Joan Therese Seivert's necklace a large heart shape covered in tiny pieces of sparkly jewelry attached to a bolo tie looks homemade.
And it is. It comes with a heartfelt story.
Her sister made it for her before Seivert left her hometown of St. Paul, Minn., 35 years ago to live in Denver. All those little sparkly bits were culled from the jewelry passed down by her grandmother.
"It's Grandma. It's my sister. It's my path of service. It's my work. It's my faith. It's my way of taking care of myself. It's a way of showing up. It's a reminder," said Seivert, who helps families navigate senior-living choices through her company, Connections Unlimited. Clients, often unfamiliar with elder-care options, start out worried and stressed. Seivert wears the necklace to remind herself to work from her heart, and to signal that message to others.
Many of us collect or end up with old family knickknacks sewing notions, keys, jewelry, handkerchiefs, buttons, all manner of little, ancient doodads.
Often, we don't know what to do with them. What are these thingamabobs anyhow? What's it made from? Should I cherish it? Toss it? How might I use it?
Some, like Seivert's sister, know exactly what to do with the jars full of keepsakes and the drawers stuffed with thingamajigs.
Take Giuseppina "Josie" Cirincione of Phoenix, who teaches community art classes and has written several crafting books, including "Collage Lost and Found." It shares ideas for making collages and jewelry with old photographs, memorabilia and vintage ephemera.
For Cirincione, creating begins with collecting. She collects a lot of old things, from wooden dry cleaner hangers and yardsticks to kitchen and woodworking tools. Cookie cutters. Brass keys. Ice picks. Handwritten letters and envelopes. Vel-veeta cheese boxes (they're wooden and tout "the delicious cheese food" in vintage lettering).
That's only a slice of her collection, and Cirincione puts it all to good use, eventually.
"I've always been drawn to anything old, drawn to that unique thing," Cirincione said.
For the rest of us, who simply want to make a little something special with a family member's memorabilia, Cirincione recommended making a two-dimensional collage or three-dimensional assemblage but handle your treasures carefully.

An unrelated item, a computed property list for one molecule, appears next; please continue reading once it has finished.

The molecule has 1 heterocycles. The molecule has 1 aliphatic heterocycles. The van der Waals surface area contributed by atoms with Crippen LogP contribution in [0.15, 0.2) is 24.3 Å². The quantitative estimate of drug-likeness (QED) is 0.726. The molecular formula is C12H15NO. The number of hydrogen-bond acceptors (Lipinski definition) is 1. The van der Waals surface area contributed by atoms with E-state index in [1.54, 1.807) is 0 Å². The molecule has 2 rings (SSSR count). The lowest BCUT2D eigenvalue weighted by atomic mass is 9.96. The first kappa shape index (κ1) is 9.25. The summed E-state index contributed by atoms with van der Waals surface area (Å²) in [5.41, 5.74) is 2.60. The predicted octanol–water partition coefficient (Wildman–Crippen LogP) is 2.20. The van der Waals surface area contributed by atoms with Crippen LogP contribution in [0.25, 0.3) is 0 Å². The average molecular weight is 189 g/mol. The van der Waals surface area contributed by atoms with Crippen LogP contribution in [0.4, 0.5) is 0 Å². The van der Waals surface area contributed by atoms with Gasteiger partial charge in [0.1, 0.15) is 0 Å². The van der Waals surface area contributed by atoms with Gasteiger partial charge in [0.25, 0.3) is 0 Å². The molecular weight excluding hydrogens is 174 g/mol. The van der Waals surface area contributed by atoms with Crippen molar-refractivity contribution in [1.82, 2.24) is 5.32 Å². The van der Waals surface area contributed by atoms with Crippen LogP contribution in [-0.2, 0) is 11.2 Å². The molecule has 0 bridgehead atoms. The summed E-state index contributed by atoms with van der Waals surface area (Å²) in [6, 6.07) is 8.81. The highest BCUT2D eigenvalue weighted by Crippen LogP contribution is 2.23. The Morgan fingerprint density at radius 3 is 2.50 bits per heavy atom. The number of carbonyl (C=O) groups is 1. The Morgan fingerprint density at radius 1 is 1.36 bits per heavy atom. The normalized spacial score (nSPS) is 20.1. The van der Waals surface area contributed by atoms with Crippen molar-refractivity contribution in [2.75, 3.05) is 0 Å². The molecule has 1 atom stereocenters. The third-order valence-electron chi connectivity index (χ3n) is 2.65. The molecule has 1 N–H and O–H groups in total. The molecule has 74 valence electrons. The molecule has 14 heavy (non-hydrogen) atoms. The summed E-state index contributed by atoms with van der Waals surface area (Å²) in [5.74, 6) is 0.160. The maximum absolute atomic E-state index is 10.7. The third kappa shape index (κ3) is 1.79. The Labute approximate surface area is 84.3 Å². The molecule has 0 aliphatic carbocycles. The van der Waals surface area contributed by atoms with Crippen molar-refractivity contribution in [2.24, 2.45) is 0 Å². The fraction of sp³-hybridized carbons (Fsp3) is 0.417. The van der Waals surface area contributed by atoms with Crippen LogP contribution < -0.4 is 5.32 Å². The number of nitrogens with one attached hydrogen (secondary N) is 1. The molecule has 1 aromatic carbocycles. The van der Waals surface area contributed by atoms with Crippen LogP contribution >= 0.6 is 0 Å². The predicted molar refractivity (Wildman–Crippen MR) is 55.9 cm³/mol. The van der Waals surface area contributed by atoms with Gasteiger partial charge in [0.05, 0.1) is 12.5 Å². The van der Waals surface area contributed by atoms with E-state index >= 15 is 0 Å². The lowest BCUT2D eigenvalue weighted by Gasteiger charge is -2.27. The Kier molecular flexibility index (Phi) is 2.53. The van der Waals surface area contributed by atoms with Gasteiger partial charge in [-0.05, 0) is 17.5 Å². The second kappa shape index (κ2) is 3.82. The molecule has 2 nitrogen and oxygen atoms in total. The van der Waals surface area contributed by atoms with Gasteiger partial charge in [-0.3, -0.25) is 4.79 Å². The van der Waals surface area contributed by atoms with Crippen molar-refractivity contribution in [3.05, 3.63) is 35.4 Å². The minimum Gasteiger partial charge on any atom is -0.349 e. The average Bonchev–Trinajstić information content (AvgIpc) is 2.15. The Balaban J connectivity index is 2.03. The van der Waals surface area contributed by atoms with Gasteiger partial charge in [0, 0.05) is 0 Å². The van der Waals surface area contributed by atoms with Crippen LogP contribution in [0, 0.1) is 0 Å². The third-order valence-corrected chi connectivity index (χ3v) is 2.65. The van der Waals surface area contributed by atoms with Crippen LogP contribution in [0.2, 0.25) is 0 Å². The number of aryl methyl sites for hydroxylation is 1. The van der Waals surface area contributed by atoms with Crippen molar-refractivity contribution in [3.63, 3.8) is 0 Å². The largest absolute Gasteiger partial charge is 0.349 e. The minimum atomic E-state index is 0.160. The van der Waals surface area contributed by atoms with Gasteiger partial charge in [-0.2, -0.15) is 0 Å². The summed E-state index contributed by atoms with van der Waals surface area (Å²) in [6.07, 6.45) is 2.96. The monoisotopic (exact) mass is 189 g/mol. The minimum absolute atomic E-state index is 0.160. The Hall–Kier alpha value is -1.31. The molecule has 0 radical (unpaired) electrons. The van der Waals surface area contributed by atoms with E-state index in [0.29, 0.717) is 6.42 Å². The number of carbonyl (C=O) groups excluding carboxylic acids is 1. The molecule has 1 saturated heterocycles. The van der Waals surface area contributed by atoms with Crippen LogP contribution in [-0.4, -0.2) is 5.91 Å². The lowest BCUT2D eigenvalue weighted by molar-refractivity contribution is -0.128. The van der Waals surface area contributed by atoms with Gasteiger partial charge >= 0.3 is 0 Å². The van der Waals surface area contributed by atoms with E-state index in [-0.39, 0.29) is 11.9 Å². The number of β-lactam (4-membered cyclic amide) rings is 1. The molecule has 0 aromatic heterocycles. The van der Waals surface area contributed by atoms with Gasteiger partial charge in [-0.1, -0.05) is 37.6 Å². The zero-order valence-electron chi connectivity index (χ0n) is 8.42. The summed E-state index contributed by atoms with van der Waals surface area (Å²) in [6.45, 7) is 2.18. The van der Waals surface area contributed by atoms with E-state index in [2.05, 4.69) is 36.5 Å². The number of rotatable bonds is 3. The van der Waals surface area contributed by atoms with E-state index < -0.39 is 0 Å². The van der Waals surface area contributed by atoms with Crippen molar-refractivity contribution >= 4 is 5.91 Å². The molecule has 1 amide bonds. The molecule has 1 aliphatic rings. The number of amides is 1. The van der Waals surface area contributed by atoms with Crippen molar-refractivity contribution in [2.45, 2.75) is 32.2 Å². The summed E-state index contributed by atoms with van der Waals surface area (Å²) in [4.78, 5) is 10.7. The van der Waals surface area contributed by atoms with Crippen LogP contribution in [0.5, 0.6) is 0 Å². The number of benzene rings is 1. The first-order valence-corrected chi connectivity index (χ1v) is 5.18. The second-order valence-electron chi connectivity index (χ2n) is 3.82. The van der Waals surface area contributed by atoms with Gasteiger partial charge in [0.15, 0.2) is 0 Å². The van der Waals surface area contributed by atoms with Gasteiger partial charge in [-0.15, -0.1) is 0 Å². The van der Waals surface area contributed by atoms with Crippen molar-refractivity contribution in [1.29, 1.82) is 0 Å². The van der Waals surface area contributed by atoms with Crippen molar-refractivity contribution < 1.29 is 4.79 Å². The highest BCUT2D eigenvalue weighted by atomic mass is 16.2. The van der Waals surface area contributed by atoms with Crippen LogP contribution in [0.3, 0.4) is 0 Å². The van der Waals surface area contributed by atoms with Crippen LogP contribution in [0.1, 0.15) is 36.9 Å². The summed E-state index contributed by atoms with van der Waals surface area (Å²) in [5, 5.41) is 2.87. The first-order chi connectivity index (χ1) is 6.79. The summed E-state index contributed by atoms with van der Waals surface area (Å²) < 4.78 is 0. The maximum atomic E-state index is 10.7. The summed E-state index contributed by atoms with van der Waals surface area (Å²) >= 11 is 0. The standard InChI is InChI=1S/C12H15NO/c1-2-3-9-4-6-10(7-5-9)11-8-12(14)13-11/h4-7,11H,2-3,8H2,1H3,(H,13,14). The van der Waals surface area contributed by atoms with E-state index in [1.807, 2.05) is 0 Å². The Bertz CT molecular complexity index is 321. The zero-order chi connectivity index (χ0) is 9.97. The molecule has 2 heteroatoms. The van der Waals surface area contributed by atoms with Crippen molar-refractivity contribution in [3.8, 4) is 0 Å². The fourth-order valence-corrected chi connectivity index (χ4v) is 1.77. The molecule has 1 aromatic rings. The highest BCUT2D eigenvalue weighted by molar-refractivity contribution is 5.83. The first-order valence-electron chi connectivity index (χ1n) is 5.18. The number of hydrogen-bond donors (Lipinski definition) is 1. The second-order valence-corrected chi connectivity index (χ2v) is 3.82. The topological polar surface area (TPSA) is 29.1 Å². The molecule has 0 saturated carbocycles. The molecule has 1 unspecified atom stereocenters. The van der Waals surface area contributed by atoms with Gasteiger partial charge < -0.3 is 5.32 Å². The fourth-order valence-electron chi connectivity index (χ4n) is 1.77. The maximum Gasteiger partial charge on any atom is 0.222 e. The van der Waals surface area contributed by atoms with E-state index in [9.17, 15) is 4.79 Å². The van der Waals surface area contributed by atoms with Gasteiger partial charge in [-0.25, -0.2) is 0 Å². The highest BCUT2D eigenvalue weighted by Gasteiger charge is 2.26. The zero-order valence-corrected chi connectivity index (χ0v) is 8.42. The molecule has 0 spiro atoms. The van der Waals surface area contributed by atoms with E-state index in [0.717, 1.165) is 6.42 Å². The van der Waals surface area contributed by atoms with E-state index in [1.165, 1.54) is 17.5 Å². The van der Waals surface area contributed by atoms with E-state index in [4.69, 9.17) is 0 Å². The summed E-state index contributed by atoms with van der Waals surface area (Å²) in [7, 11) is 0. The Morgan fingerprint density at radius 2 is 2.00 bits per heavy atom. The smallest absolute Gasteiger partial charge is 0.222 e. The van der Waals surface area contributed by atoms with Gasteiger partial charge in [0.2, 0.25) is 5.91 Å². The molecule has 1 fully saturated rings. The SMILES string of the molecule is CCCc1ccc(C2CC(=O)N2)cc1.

"It's a challenge, using Grandmother's things," she said. "You don't want to drill through it or ruin it. You have to figure how to use the found object piece without altering the piece itself."
This nod to preservation led Cirincione to wire-wrapping and metal-soldering. She recommended using baling wire an all-around, "fix-it" wire used to mend farm fences stripped of its outer coating, which reveals a gun-metal gray wire.
"It lends itself more to a vintage, found-object kind of look," Cirincione said.
Combine memorabilia in a display box this is why Cirincione collects the Velveeta boxes incorporating disparate items and textures for added interest.
For jewelry making, have a small drill (with a 1/16-inch drill bit) and pliers on hand. Pick up some jewelry fasteners and eyelets. Cirincione solders pendants, incorporating buttons, small shells and photocopied images atop colorful scrapbook paper or snipped pages from discarded, vintage books.
Alisa Hopper of Roseville, Calif., makes salvaging Grandmother's jewelry even easier: You can mail costume jewelry to her and she'll refashion it into a modern, wearable piece. See her creations at All Things Tinsel, her shop at (Etsy.com).
Hopper says a lot of her clients are brides who want to wear that "something old" in a new way. Pieces range from $50 to $300, depending on how much of her own stock she has to use. Hopper sends photos of her creations to clients before mailing the finished pieces.
"They have to love it," she said.
Also for brides, but not exclusively so, Jen Rose Diehl of Columbus, Ohio, creates bouquets out of vintage brooches. Her work is available at The Ritzy Rose at (Etsy.com).
Diehl began with her own bouquet for her wedding last year.
"I had so much fun making it," Diehl said. "I laugh now. It took months. Now it takes days."
Each bouquet requires a lot of brooches. They need to overlap so the foam ball underneath doesn't show. Diehl wires each brooch and sticks the wires all the way through the ball. The wires become the bouquet's stems.
And when they're done, they can even be displayed in a vase.